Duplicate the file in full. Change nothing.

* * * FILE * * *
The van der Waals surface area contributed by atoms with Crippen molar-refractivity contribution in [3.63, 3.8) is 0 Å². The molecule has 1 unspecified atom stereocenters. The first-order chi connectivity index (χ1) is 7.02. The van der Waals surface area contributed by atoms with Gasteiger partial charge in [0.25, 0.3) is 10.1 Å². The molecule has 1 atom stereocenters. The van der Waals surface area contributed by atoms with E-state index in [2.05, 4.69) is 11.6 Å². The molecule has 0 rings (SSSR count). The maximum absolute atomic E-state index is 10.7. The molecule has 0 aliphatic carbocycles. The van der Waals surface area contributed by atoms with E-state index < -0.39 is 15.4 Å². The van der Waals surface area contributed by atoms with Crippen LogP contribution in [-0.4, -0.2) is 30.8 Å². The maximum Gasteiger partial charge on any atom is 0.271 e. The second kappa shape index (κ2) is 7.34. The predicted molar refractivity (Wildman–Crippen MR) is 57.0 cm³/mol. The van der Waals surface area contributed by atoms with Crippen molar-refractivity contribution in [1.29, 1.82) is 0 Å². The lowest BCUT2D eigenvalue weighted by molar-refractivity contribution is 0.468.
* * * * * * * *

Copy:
The van der Waals surface area contributed by atoms with Crippen molar-refractivity contribution in [3.63, 3.8) is 0 Å². The molecule has 1 unspecified atom stereocenters. The first-order chi connectivity index (χ1) is 7.02. The van der Waals surface area contributed by atoms with Gasteiger partial charge in [0.25, 0.3) is 10.1 Å². The molecule has 1 atom stereocenters. The van der Waals surface area contributed by atoms with E-state index in [2.05, 4.69) is 11.6 Å². The molecule has 0 rings (SSSR count). The maximum absolute atomic E-state index is 10.7. The molecule has 0 aliphatic carbocycles. The van der Waals surface area contributed by atoms with E-state index < -0.39 is 15.4 Å². The van der Waals surface area contributed by atoms with Crippen LogP contribution in [-0.4, -0.2) is 30.8 Å². The maximum Gasteiger partial charge on any atom is 0.271 e. The second kappa shape index (κ2) is 7.34. The predicted molar refractivity (Wildman–Crippen MR) is 57.0 cm³/mol. The van der Waals surface area contributed by atoms with Crippen molar-refractivity contribution in [1.29, 1.82) is 0 Å². The lowest BCUT2D eigenvalue weighted by molar-refractivity contribution is 0.468.